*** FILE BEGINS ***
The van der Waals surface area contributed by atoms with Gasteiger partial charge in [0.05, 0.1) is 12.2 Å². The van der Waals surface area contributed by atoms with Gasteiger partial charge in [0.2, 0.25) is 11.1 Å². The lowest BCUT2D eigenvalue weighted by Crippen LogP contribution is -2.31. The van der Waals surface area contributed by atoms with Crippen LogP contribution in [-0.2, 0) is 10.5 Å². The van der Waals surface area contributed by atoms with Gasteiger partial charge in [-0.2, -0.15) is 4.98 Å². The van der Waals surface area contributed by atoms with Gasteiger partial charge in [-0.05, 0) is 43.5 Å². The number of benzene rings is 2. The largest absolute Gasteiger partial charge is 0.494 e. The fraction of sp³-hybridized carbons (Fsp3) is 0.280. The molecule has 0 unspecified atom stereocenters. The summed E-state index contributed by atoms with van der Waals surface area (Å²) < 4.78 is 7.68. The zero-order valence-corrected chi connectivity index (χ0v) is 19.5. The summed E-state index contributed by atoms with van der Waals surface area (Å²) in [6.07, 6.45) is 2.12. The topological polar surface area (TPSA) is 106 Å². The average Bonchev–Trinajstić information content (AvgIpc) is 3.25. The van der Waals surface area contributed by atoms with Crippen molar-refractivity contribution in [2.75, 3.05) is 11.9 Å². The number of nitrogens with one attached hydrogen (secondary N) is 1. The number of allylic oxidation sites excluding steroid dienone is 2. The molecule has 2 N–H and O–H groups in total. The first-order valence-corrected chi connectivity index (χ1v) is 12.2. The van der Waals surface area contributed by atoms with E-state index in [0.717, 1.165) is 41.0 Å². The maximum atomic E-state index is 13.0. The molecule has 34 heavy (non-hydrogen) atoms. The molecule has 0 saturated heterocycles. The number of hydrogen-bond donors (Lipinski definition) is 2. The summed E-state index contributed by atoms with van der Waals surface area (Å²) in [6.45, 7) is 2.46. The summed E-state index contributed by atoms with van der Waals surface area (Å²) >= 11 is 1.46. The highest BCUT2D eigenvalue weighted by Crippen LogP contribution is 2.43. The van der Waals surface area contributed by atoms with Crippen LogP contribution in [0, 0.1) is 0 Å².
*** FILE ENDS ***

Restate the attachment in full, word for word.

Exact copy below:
The van der Waals surface area contributed by atoms with Gasteiger partial charge in [0.05, 0.1) is 12.2 Å². The van der Waals surface area contributed by atoms with Gasteiger partial charge in [0.2, 0.25) is 11.1 Å². The lowest BCUT2D eigenvalue weighted by Crippen LogP contribution is -2.31. The van der Waals surface area contributed by atoms with Crippen LogP contribution in [-0.2, 0) is 10.5 Å². The van der Waals surface area contributed by atoms with Gasteiger partial charge in [-0.2, -0.15) is 4.98 Å². The van der Waals surface area contributed by atoms with Gasteiger partial charge in [-0.05, 0) is 43.5 Å². The number of benzene rings is 2. The largest absolute Gasteiger partial charge is 0.494 e. The fraction of sp³-hybridized carbons (Fsp3) is 0.280. The molecule has 0 unspecified atom stereocenters. The summed E-state index contributed by atoms with van der Waals surface area (Å²) < 4.78 is 7.68. The zero-order valence-corrected chi connectivity index (χ0v) is 19.5. The summed E-state index contributed by atoms with van der Waals surface area (Å²) in [6.07, 6.45) is 2.12. The topological polar surface area (TPSA) is 106 Å². The average Bonchev–Trinajstić information content (AvgIpc) is 3.25. The van der Waals surface area contributed by atoms with Crippen molar-refractivity contribution in [2.75, 3.05) is 11.9 Å². The number of nitrogens with one attached hydrogen (secondary N) is 1. The number of allylic oxidation sites excluding steroid dienone is 2. The molecule has 2 N–H and O–H groups in total. The first-order valence-corrected chi connectivity index (χ1v) is 12.2. The van der Waals surface area contributed by atoms with E-state index in [0.717, 1.165) is 41.0 Å². The maximum atomic E-state index is 13.0. The molecule has 34 heavy (non-hydrogen) atoms. The molecule has 0 saturated heterocycles. The number of hydrogen-bond donors (Lipinski definition) is 2. The summed E-state index contributed by atoms with van der Waals surface area (Å²) in [6.45, 7) is 2.46. The summed E-state index contributed by atoms with van der Waals surface area (Å²) >= 11 is 1.46. The highest BCUT2D eigenvalue weighted by Crippen LogP contribution is 2.43. The van der Waals surface area contributed by atoms with Crippen LogP contribution in [0, 0.1) is 0 Å².